World News It's All Relative Did You Know? Opinion On The Streets
Have you ever wondered why New Zealand, Latin American, Scottish and English musicians all sound American when they start singing?

Studies in the past have suggessted that non-American singers willfully put on American accents to cheat their style and become more popular in the United States. However, recent research suggests the opposite; that an American accent becomes the default, especially when singing pop.

After conducting tests on New Zealand singers, Dr. Gibson from the University of Auckland found that each one automatically sang with an American accent, and many of them didn't even know they were doing it. It turns out the American accent and the way words are rounded off makes it the easiest accent to sing in.

"It doesn't require any effort to sing in American, trying to sing in a New Zealand accent would take awarerness and effort, its hard" Dr. Gibson replies.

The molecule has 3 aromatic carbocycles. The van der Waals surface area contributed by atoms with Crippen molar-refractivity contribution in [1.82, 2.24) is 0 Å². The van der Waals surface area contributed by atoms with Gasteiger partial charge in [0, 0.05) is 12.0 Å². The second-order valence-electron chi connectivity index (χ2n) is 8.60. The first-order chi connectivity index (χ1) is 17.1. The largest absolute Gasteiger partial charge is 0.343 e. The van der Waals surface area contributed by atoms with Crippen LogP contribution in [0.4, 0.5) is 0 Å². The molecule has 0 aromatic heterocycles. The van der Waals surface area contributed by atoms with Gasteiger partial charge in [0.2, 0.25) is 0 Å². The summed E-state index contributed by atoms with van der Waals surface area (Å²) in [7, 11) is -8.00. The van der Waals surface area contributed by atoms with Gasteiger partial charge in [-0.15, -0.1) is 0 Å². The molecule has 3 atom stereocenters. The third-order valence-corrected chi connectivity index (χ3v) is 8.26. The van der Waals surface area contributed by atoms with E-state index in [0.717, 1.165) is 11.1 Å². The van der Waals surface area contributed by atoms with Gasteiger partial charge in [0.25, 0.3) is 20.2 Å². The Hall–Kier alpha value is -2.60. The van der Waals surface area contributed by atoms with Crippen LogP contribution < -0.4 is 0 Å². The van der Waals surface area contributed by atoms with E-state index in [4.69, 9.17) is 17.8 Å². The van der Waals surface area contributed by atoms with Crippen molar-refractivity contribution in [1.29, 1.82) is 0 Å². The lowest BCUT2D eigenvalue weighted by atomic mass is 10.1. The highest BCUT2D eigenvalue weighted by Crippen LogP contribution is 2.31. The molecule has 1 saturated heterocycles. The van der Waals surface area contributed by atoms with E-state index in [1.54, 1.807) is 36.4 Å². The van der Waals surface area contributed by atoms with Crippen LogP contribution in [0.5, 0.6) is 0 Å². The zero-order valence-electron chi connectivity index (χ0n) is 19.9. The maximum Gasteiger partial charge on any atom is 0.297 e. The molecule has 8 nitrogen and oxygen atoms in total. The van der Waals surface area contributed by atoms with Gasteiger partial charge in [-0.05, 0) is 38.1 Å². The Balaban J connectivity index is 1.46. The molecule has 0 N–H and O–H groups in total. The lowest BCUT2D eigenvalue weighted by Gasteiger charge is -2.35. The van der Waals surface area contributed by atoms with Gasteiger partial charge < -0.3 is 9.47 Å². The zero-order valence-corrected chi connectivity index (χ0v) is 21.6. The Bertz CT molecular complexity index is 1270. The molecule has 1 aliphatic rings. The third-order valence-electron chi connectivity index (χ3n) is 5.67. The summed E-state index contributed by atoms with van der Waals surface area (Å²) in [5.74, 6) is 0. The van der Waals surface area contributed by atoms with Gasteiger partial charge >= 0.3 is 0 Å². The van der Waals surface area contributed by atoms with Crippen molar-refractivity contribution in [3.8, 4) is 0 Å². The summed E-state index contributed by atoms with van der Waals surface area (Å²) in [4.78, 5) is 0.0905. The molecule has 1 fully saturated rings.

If you have an English accent, or a New Zealand accent, actually singing in your own accent would make you stick out, "everyone sings in an American accent, so for pop music, it has become the automatic and acceptable way of signing," Gibson states. It seems, even your sunconcious wants you to fit in.

There is one caveat; the accent musicans sing in may in face be more about the style of music than where they come from. Have you ever tried to sing reggae? You most likely tried to take on a Jamaican accent, however, an individual from Jamaica will take on a Southern American accent when singing country!

This leaves only one burning question: Where do you go to find a Jamaican country singer to test this theory on?


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